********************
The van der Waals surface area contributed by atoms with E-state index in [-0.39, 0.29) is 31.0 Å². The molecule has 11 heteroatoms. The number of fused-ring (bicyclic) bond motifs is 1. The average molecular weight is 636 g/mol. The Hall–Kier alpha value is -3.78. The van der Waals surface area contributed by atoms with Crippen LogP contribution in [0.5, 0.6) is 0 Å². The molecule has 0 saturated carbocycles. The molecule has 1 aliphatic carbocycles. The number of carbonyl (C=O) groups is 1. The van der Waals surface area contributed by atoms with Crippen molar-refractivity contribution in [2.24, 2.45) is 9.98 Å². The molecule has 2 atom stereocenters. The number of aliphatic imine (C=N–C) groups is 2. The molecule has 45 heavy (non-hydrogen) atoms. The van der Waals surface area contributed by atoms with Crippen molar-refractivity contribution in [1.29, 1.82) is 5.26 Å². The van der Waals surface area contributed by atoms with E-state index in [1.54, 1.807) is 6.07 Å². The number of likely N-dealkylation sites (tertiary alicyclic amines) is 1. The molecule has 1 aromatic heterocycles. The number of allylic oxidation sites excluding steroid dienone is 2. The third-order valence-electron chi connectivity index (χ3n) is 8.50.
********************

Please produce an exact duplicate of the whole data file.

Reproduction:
The van der Waals surface area contributed by atoms with E-state index in [-0.39, 0.29) is 31.0 Å². The molecule has 11 heteroatoms. The number of fused-ring (bicyclic) bond motifs is 1. The average molecular weight is 636 g/mol. The Hall–Kier alpha value is -3.78. The van der Waals surface area contributed by atoms with Crippen LogP contribution in [0.5, 0.6) is 0 Å². The molecule has 0 saturated carbocycles. The molecule has 1 aliphatic carbocycles. The number of carbonyl (C=O) groups is 1. The van der Waals surface area contributed by atoms with Crippen molar-refractivity contribution in [2.24, 2.45) is 9.98 Å². The molecule has 2 atom stereocenters. The number of aliphatic imine (C=N–C) groups is 2. The molecule has 45 heavy (non-hydrogen) atoms. The van der Waals surface area contributed by atoms with Crippen molar-refractivity contribution in [1.29, 1.82) is 5.26 Å². The van der Waals surface area contributed by atoms with E-state index in [1.54, 1.807) is 6.07 Å². The number of likely N-dealkylation sites (tertiary alicyclic amines) is 1. The molecule has 1 aromatic heterocycles. The number of allylic oxidation sites excluding steroid dienone is 2. The third-order valence-electron chi connectivity index (χ3n) is 8.50.